Revived coal plant to burn cleaner
Hunter Energy says the recommissioned Redbank power station will be cleaner and greener than before.
The company recently bought the shuttered power station near Singleton in the NSW Hunter Valley, which opened in 2000 but closed in 2014 with close to $200 million in debts.
Hunter Energy says it bought the generation assets to help shore up power supplies.
Redbank is located close to AGL’s Liddell plant, which is set to shut during the 2022-23 summer months.
The looming Liddell closure has been used to fan fears of an energy crisis, as other coal-fired plants will shut down in other states at about the same time.
“There is an absolutely impending need for more baseload power in NSW in particular,” Hunter Energy chief executive James Myatt has told the ABC.
“When Liddell comes out it is a massive gap that will be created.
“We have seen high prices occur in Victoria on the back of Hazelwood coming out and New South Wales faces the absolute same challenge.”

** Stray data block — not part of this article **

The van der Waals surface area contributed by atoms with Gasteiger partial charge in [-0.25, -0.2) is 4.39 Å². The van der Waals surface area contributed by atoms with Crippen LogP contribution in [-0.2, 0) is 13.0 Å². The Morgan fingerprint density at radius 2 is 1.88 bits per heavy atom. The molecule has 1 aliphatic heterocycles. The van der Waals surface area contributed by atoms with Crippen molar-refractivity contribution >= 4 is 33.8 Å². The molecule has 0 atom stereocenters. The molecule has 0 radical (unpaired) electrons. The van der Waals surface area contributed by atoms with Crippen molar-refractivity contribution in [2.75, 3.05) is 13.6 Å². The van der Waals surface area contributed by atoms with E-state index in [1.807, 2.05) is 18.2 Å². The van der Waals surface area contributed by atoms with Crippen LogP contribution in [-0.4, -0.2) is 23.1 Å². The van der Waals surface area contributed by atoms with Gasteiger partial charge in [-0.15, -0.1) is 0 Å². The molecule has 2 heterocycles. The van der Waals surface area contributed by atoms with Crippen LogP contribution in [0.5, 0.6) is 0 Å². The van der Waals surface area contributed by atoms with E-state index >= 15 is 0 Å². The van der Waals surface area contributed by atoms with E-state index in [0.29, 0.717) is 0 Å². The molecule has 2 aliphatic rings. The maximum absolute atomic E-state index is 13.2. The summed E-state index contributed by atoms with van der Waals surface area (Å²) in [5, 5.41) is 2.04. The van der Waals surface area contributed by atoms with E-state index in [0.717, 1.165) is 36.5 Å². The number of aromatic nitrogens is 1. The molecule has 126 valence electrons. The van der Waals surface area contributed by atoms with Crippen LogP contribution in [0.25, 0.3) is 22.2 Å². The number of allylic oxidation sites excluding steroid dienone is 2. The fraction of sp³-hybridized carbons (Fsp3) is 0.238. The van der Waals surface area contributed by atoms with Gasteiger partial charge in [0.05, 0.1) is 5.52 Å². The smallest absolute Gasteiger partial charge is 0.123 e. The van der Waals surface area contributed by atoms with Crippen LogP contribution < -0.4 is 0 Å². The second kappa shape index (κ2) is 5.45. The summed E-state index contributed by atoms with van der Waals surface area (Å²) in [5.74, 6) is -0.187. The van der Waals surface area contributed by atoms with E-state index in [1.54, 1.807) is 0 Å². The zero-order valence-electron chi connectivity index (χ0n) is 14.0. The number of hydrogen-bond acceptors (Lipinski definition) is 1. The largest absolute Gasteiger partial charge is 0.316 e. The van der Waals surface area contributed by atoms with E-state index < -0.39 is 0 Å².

Before it closed, Redbank was Australia’s dirtiest plant, when measured per unit of electricity generated.
But Hunter Energy says it is looking at integrating waste wood products into the fuel mix, which may reduce the emission intensity of the plant.
“The type of fuel it was burning was a very wet-mix coal tailing and now the availability of those tailings isn't the same as what it was when the plant first started in 2000,” Mr Myatt said.
“So we are looking at burning a much drier coal mix and then ultimately, reducing coal emissions down by adding biomass into the mix and making the plant run more efficiently.”
The company is also investigating the viability of a grid-scale solar plant on adjoining used coal mine lands.
NSW Minister for Energy, Matt Kean, said the Government just wants secure power supplies.
“The NSW Government shares the Federal Government's commitment to ensuring reliable and affordable power for all families and businesses,” he said.
“The people of NSW expect the lights to stay on and power costs to start falling as the energy market transitions.
“NSW is working closely with the Federal Government and industry experts to ensure sensible market-based solutions for future energy supply are driven by science and economics.”
The Australian Energy Market Operator (AEMO) says coal should remain part of the national energy mix for around the next 20 years to keep power bills low.
AEMO estimates that 30 per cent of current coal stations will shut down over the next 20 years, and it does not recommend expanding coal-fired power generation beyond current levels.